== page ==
Great care has been taken to restore the planting at Painshill as authentically as possible.
Careful research in the early phases established those plants that Hamilton definitely grew, together with those that he is very likely to have had, and those that he may have had.
Estate manager Mark Ebdon began work at Painshill with the original MSC team in 1982, and now heads the landscape team. When work began, the landscape was almost entirely overgrown. A dense thicket of trees grown for commercial forestry covered much of the site. Most of the good timber had been stripped out, and what remained had never been thinned.
‘It was so thick you couldn't see through it,' recalls Mark. ‘It was a case of a few live trees holding up the dead ones! It was a shocking mess.'
Making decisions on what to clear was helped by the Great Storm of 1987, when some 1000 trees came down overnight. Although this included about a third of the 169 trees surviving from Hamilton's time, Mark believes that nature made the right choice for them..
In hindsight, I'd say the biggest mistake you make on jobs like these is not cutting down enough trees, so the hurricane did us a favour,' he says. ‘There was a bunch of trees at the northwest tip of the Chinese Peninsula which all went down into the lake. They were nice trees, but if they were still there now, they'd have unbalanced the design and been a nightmare to remove.'
The team aims to hold the landscape in a 40-year ‘window', as it would have looked between about 1740 and 1780. Setting the time frame for the planting was a relatively easy task. ‘After Hamilton, Painshill never stayed long in one person's ownership, so it didn't evolve as other gardens. The core of the park was quite identifiable and you could see - with research - what was needed,' explains Mark.
A rolling programme of planting, maintenance and renewal means that the team is now removing or cutting back some of the plants that they put in 20 years ago to retain the balance.
The planting schemes have also had to be adapted as knowledge of 18th-century planting has increased. In the early 1980s, conventional wisdom had it that 18th-century landscapes had been predominantly green, but research by the Trust's horticultural historian Mark Laird showed that flowers were much more widely used than had been thought
The Chinese Peninsula,
Painshill. Copyright Painshill
'The core of the park was quite identifiable and you could see - with research - what was needed,'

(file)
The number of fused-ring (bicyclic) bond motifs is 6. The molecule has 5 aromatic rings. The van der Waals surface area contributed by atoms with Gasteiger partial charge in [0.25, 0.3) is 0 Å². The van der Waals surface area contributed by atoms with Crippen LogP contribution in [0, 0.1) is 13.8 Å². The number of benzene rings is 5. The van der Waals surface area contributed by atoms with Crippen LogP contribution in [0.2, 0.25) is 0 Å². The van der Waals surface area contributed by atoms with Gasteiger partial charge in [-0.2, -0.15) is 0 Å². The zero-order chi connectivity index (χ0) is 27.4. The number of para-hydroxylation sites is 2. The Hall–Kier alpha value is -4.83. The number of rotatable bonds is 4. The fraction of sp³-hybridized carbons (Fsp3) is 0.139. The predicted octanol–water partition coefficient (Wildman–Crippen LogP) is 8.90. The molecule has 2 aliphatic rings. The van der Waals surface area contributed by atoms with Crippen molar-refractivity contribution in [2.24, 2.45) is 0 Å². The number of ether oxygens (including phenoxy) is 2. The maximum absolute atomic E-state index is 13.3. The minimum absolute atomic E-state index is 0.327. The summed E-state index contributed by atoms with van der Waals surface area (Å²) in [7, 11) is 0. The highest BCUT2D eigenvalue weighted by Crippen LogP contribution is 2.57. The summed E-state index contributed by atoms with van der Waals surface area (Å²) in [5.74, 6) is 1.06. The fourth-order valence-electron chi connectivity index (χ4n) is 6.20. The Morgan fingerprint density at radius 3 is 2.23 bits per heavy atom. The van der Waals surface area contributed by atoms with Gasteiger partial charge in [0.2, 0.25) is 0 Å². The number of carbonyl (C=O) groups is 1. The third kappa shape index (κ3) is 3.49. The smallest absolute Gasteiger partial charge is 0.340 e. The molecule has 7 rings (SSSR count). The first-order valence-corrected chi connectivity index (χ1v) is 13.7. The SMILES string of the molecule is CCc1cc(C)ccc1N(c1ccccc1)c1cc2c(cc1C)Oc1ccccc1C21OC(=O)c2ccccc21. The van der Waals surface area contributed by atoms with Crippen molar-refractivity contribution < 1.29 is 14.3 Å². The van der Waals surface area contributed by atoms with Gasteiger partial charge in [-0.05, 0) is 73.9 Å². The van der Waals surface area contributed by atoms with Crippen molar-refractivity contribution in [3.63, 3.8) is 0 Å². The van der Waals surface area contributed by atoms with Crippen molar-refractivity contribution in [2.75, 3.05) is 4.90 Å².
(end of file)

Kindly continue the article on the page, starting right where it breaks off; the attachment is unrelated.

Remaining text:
When we started off, there wasn't a flower in the garden, but now they are a huge proportion of our planting. We've got shrubs and herbaceous perennials all going in on the Chinese Peninsula and the Elysian Plain,' says Mark.
All available evidence was used in drawing up Painshill's planting schemes, but much of the information, such as visitor descriptions, was vague, which has left a lot of room for interpretation. For example, although the Amphitheatre is known to be early 18th-century, it has proved difficult to identify whether it was a feature in Hamilton's design or pre-dated his work.
‘Landscapes followed fashion like everything else,' says Mark. ‘We've got evidence it was there once, but we're not sure if it was there at the end of Hamilton's time, because in the next bit of evidence we've got, it's disappeared.'
Flower bed on the Elysian Plain,
Painshill. Copyright: Painshill
‘Landscapes followed fashion like everything else,'
No details of the original planting remained, so Mark Laird drew up a plan based on a 1737 layout created by Lord Petre for the Duke of Norfolk at his Worksop estate in Nottinghamshire.
Getting the scale and balance of the planting right remains a continuing challenge. ‘The Park looks very different when the plants are only a foot high,' comments Mark. ‘When we did the Amphitheatre, it was all spot-planted, and there was nothing to see really but acres of bark mulch, so we got a lot of complaints about lack of progress.'
In reaction to this, the team tried over-planting to create more instant impact, but this led to almost immediate maintenance issues. Mark has learnt from experience that double-planting and then thinning the growth is not worthwhile in the long term, particularly in schemes which require even spacing: ‘The Amphitheatre back row was done on that principle, but the right plant never grows so you get uneven spacings!' he exclaims.
The Amphitheatre, Painshill
Park, showing the cork oak,
October 2004. Copyright:
Painshill Park Trust.